Harvey Goldschmid

Why Netflix got into hot water

December 17, 2012: 10:51 AM ET

It might seem like the Netflix case is very different from an insider trading case. But selective disclosure and insider trading are birds of a feather.

FORTUNE -- We've certainly witnessed a bonanza of insider investigations and trials involving corporate secrets in 2012: Raj Rajaratnam of Galleon Group, SAC Capital, and Tiger Asia Management as a few examples.

In all these cases, inside information was the seedling for the alleged insider trading.

Executives are often put in positions where they can take advantage of inside information. Corporate execs are under investigation for insider trading at Big Lots (BIG), VeriFone Systems (PAY), Body Central (BODY), Micrel (MCRL), and Cobalt International Energy (CIE), the Wall Street Journal reported. Based on their analysis, at least 4,185 executives made trades since 2004 that could be suspicious.

Selective disclosure of inside information to just a few people can also lead to misbehavior. It may involve whispering in one person's ear: think Rajat Gupta's alleged leaking of Goldman (GS) board secrets. Or it might involve disclosure of company information just to your Facebook (FB) fans, something the SEC is looking into in the case of Netflix (NFLX). It could involve selective disclosure to your fellow Harvard alumni in a social network group. Or it could involve telling me, an outsider, what is happening inside your company because you want to explain why you might not be able to meet me at a certain time or date.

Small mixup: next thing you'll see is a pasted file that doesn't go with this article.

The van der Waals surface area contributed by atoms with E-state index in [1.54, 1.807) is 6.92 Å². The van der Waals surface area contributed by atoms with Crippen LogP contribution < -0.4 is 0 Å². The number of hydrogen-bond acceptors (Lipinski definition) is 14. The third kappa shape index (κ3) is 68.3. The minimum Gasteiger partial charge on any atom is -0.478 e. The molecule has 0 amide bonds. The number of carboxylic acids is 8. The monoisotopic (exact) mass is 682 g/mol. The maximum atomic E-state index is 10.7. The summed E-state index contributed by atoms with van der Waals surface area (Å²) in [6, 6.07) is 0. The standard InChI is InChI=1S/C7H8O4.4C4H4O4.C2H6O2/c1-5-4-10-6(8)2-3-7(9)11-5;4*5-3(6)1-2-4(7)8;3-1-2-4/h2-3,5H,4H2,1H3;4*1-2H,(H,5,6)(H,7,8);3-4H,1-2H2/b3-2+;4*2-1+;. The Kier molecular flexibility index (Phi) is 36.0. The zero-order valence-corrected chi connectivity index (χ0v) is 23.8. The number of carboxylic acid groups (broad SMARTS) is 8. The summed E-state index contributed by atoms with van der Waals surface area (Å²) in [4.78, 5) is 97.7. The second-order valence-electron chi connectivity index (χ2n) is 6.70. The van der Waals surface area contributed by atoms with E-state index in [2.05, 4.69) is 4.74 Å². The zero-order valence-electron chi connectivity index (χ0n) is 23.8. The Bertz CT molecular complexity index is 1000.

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It might seem like the Netflix case, which is related to potential selective disclosure of material company information, is very different from an insider trading case. But selective disclosure and insider trading are birds of a feather. CEO Reed Hastings' Facebook message was perhaps not for his immediate personal gain, but he may have unwittingly turned his Facebook readers into insiders.

Regulation FD (Fair Disclosure) -- which requires that companies disclose material information to the public rather than just share it with a select group of people -- was adopted in August 2000 to help make the markets fairer. Harvey Goldschmid, the architect of Regulation FD, was general counsel at the SEC when the rule was formed.  Goldschmid, who later became an SEC commissioner, explained to me several years ago how and why Regulation FD was born.

In the late 1990s, it was possible to hold individuals' feet to the fire if they made money on an insider trade, but it was much harder to address other cases of inside information and trading. One common issue involved sharing information with Wall Street analysts. An executive might provide inside information to an analyst or just a group of analysts, letting them in on what the quarter would look like for their company. The Wall-Streeters in the know might then "trade on it in proprietary terms or their clients would trade. It set up all of the reprehensible aspects of insider trading," Goldschmid told me. While the executive might not pocket any money, he might be buying goodwill or ingratiating himself to his followers. More

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